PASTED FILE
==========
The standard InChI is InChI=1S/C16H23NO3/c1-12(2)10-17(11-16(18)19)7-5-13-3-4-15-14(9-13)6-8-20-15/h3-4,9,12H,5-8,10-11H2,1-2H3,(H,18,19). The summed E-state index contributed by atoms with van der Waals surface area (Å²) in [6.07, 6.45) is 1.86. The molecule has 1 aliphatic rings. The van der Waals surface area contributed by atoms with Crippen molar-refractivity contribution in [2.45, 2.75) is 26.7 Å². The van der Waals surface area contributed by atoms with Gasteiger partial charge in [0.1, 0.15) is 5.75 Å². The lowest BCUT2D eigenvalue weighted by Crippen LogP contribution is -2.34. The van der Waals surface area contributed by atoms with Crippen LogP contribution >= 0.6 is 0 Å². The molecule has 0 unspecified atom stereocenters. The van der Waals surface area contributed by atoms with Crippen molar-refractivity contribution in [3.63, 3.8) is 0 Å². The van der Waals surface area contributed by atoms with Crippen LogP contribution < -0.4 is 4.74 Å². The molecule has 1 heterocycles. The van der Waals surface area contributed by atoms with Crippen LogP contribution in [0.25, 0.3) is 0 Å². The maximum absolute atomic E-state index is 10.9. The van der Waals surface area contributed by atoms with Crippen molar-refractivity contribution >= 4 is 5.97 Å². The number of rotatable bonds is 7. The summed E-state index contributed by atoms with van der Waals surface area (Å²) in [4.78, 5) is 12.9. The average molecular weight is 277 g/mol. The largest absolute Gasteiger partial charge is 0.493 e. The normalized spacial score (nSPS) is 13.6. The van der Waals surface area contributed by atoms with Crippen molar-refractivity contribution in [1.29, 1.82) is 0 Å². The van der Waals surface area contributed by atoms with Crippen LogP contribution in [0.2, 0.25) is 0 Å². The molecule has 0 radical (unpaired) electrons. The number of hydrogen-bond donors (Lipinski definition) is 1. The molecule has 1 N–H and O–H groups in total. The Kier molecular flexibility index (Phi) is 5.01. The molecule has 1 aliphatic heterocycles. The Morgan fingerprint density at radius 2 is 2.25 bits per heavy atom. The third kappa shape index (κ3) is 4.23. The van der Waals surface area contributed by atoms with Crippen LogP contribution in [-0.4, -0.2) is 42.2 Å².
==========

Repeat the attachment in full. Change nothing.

The standard InChI is InChI=1S/C16H23NO3/c1-12(2)10-17(11-16(18)19)7-5-13-3-4-15-14(9-13)6-8-20-15/h3-4,9,12H,5-8,10-11H2,1-2H3,(H,18,19). The summed E-state index contributed by atoms with van der Waals surface area (Å²) in [6.07, 6.45) is 1.86. The molecule has 1 aliphatic rings. The van der Waals surface area contributed by atoms with Crippen molar-refractivity contribution in [2.45, 2.75) is 26.7 Å². The van der Waals surface area contributed by atoms with Gasteiger partial charge in [0.1, 0.15) is 5.75 Å². The lowest BCUT2D eigenvalue weighted by Crippen LogP contribution is -2.34. The van der Waals surface area contributed by atoms with Crippen LogP contribution >= 0.6 is 0 Å². The molecule has 0 unspecified atom stereocenters. The van der Waals surface area contributed by atoms with Crippen molar-refractivity contribution in [3.63, 3.8) is 0 Å². The van der Waals surface area contributed by atoms with Crippen LogP contribution < -0.4 is 4.74 Å². The molecule has 1 heterocycles. The van der Waals surface area contributed by atoms with Crippen LogP contribution in [0.25, 0.3) is 0 Å². The maximum absolute atomic E-state index is 10.9. The van der Waals surface area contributed by atoms with Crippen molar-refractivity contribution >= 4 is 5.97 Å². The number of rotatable bonds is 7. The summed E-state index contributed by atoms with van der Waals surface area (Å²) in [4.78, 5) is 12.9. The average molecular weight is 277 g/mol. The largest absolute Gasteiger partial charge is 0.493 e. The normalized spacial score (nSPS) is 13.6. The van der Waals surface area contributed by atoms with Crippen molar-refractivity contribution in [1.29, 1.82) is 0 Å². The van der Waals surface area contributed by atoms with Crippen LogP contribution in [0.2, 0.25) is 0 Å². The molecule has 0 radical (unpaired) electrons. The number of hydrogen-bond donors (Lipinski definition) is 1. The molecule has 1 N–H and O–H groups in total. The Kier molecular flexibility index (Phi) is 5.01. The molecule has 1 aliphatic heterocycles. The Morgan fingerprint density at radius 2 is 2.25 bits per heavy atom. The third kappa shape index (κ3) is 4.23. The van der Waals surface area contributed by atoms with Crippen LogP contribution in [-0.4, -0.2) is 42.2 Å².